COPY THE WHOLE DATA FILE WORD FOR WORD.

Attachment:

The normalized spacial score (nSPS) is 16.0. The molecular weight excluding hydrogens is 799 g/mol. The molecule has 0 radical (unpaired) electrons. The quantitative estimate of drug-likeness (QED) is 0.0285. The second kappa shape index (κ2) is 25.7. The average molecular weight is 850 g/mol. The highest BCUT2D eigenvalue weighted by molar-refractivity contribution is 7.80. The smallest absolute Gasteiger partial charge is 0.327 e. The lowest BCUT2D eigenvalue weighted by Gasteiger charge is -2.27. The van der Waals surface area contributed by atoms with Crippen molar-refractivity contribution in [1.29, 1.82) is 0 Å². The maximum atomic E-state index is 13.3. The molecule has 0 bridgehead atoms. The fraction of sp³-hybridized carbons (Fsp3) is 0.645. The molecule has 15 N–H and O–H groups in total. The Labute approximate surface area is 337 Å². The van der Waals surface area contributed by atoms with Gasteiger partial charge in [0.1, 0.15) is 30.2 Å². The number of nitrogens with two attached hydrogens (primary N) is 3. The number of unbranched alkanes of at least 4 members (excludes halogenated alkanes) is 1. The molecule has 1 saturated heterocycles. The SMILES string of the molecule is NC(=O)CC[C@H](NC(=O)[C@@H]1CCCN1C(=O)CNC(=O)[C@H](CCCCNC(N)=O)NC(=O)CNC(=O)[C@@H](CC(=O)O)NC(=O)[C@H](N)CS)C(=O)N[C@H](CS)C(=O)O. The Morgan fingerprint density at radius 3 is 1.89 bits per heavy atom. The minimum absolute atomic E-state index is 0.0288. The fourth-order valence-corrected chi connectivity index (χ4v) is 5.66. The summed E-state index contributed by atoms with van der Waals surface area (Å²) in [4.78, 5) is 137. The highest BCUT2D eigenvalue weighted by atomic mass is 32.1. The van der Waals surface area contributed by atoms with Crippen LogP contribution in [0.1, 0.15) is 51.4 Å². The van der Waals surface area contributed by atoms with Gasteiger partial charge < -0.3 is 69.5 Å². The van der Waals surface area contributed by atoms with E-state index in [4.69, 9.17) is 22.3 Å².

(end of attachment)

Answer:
The normalized spacial score (nSPS) is 16.0. The molecular weight excluding hydrogens is 799 g/mol. The molecule has 0 radical (unpaired) electrons. The quantitative estimate of drug-likeness (QED) is 0.0285. The second kappa shape index (κ2) is 25.7. The average molecular weight is 850 g/mol. The highest BCUT2D eigenvalue weighted by molar-refractivity contribution is 7.80. The smallest absolute Gasteiger partial charge is 0.327 e. The lowest BCUT2D eigenvalue weighted by Gasteiger charge is -2.27. The van der Waals surface area contributed by atoms with Crippen molar-refractivity contribution in [1.29, 1.82) is 0 Å². The maximum atomic E-state index is 13.3. The molecule has 0 bridgehead atoms. The fraction of sp³-hybridized carbons (Fsp3) is 0.645. The molecule has 15 N–H and O–H groups in total. The Labute approximate surface area is 337 Å². The van der Waals surface area contributed by atoms with Gasteiger partial charge in [0.1, 0.15) is 30.2 Å². The number of nitrogens with two attached hydrogens (primary N) is 3. The number of unbranched alkanes of at least 4 members (excludes halogenated alkanes) is 1. The molecule has 1 saturated heterocycles. The SMILES string of the molecule is NC(=O)CC[C@H](NC(=O)[C@@H]1CCCN1C(=O)CNC(=O)[C@H](CCCCNC(N)=O)NC(=O)CNC(=O)[C@@H](CC(=O)O)NC(=O)[C@H](N)CS)C(=O)N[C@H](CS)C(=O)O. The Morgan fingerprint density at radius 3 is 1.89 bits per heavy atom. The minimum absolute atomic E-state index is 0.0288. The fourth-order valence-corrected chi connectivity index (χ4v) is 5.66. The summed E-state index contributed by atoms with van der Waals surface area (Å²) in [4.78, 5) is 137. The highest BCUT2D eigenvalue weighted by atomic mass is 32.1. The van der Waals surface area contributed by atoms with Crippen LogP contribution in [0.1, 0.15) is 51.4 Å². The van der Waals surface area contributed by atoms with Gasteiger partial charge < -0.3 is 69.5 Å². The van der Waals surface area contributed by atoms with E-state index in [4.69, 9.17) is 22.3 Å².